As a big fan of Pokémon games, I recently tried to challenge myself by attempting to beat Pokémon Crystal by only using Rock Pokemon. My beefy-boys-only team of Graveler, Onix, Sudowoodo, and Shuckle were doing well for the first four gyms, but we ran into some trouble in the second half of Johto.

For most of the first half, these four Pokémon were either strong enough (Graveler’s Magnitude) or crafty enough (Shuckle’s Rollout), to make it to Olivine without any problems–but this is where Water Pokémon, my team’s greatest weakness, starts to come into play.

I started looking at other ways to bolster my team. Rhydon can learn Electric-type moves like Thunder by TM, but it’s not possible to catch a Rhydon until you reach Victory Road. Fossilized Pokémon like Kabutops, Omanyte, and Aerodactyl are not available until Cinnabar late in the game; Magcargo isn’t available until Kanto (and would have 4x weakness to Water anyway); and Tyranitar, the game’s pseudo-legendary dinosaur, isn’t available until Mt. Silver–the last location in the game.

My last remaining Rock-type option was Corsola, a dual Water/Rock-type Pokémon that you can fish out of Olivine City’s port waters, and to my surprise, the little coral buddy was able to solo the rest of the game at level 60 herself.

In all my years of Pokémon, I never once picked up a Corsola. How could I have known it had this potential? I remember doing things like running a Rhydon that knew Surf and Thunder as a sixth man-of-the-year Pokémon in earlier play-throughs as a kid, but it never dawned on me that Corsola could win the entire game on its own.

So how did I do it? Well, it didn’t matter that I was playing a Rock-type only challenge anymore, because after getting Corsola to level 37 it became clear that a Corsola-only challenge was not only more exciting, but it also seemed entirely possible.

Running Corsola with Surf, Recover, and Ancient Power meant that I had two powerful Special attacks for my Water/Rock typing, and a healing move to regain HP. Once it was leveled up high enough, its base-85 Special Defense stat kept it mostly alive, requiring two hits of a Water or Fighting rival to KO the coral cutie.

At level 37, however, Corsola learns a move called Mirror Coat–an extremely rare Psychic-type move that only three other Pokémon can learn in the entire game. The way Mirror Coat works is that if the opponent hits you with a special move, Mirror Coat will respond with twice as much damage dealt. Physical and Dark-type moves will cause Mirror Coat to fail, but otherwise, if you can survive the attack, it will deal twice as much damage back at your opponent.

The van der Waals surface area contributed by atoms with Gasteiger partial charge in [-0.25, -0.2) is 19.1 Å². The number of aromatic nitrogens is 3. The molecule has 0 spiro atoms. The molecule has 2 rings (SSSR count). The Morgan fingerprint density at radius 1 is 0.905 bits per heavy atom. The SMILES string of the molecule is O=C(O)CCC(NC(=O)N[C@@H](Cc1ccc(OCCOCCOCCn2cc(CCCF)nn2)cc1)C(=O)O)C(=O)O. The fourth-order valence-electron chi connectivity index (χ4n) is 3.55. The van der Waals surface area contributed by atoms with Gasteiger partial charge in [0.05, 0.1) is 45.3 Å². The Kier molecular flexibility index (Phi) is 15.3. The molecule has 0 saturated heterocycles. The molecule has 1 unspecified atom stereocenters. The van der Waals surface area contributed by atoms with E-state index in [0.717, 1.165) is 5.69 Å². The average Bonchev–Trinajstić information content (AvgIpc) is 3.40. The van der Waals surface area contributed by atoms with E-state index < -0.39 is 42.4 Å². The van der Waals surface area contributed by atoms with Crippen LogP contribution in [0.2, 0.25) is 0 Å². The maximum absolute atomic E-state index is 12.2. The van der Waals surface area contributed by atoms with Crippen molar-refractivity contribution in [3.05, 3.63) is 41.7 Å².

Mirror Coat was introduced in this generation of Pokémon games as the signature move of Wobbuffet, an odd amorphous blob of a Pokémon that became popular thanks to the Pokémon anime series, where it was owned by one of the antagonists: Jessie of Team Rocket.

In the game, however, a player would have to go out of their way to catch a Wobbuffet, meaning that most people probably never even came across one. The only way to get a Wobbuffet was to travel to an area known as the Dark Cave at night and find one with a 10% appearance rate. This area was only accessible however after making it to Blackthorn City, the second-to-last location in the region before the Pokémon League.

The other two Pokémon who could learn Mirror Coat were Electrode (a weak Electric-type Pokémon, despite being one of the fastest in the game), and Suicune (a legendary Pokémon that learned it all the way at level 61).

Not only did Corsola learn Mirror Coat way earlier at level 37, but capturing one is also very simple. Fish at Olivine City with a Good Rod (given to you by a fisherman in that same town) and find one in the morning.

From then on out, I was able to counter back every powerful special move sent at me while alternating healing back up with Recover. For my opponents, it made coming up against Corsola like playing tennis against a wall.

It didn’t matter that Claire’s Kingdra was a powerful Water/Dragon-type because I sent every Surf back at double the force. At the Elite Four, Will’s Psychic-type Pokémon were hit with Psychic’s twice as powerful as the ones they sent to me, Bruno’s Pokémon went down to powerful Surfs, and Corsola was able to regenerate its own health. Against Lance, the Champion, every Hyper Beam was a godsend knowing Corsola could refract it back with double the power.

Corsola still retained its Grass and Fighting weaknesses, but there wasn’t any Grass Pokémon left to conquer, and when I challenged Erika later in the game, I momentarily switched out Surf for Ice Beam thanks to the Move Deleter, a handy TM, and the ability to relearn Surf. Most fighting moves also couldn’t KO Corsola with one-hit, but I gave the little buddy a Focus Band just in case, which is a held item that has a 12% chance to save your Pokémon from fainting and survive at 1 HP. In two separate occasions, it saved Corsola’s life: once against Erika, and the other against Bruno’s Machamp.

Corsola is apparently not the best Pokémon in competitive play since the format is double battles, but otherwise, Mirror Coat really is that move. In fact, Wobbuffet was even banned from most single-battle competitive tournaments altogether since it could learn Mirror Coat and Counter, as well as trap Pokemon from switching out.

At the end of the day, these games aren’t hard to beat–and there have been countless runs where competitive gamers have won with just a Weedle, etc.–but I honestly had a lot of fun discovering just how awesome a Pokemon Corsola was. It may not be just the most underrated Pokémon, but one of the best Pokémon ever created.

What do you think? Drop your thoughts in the comments below.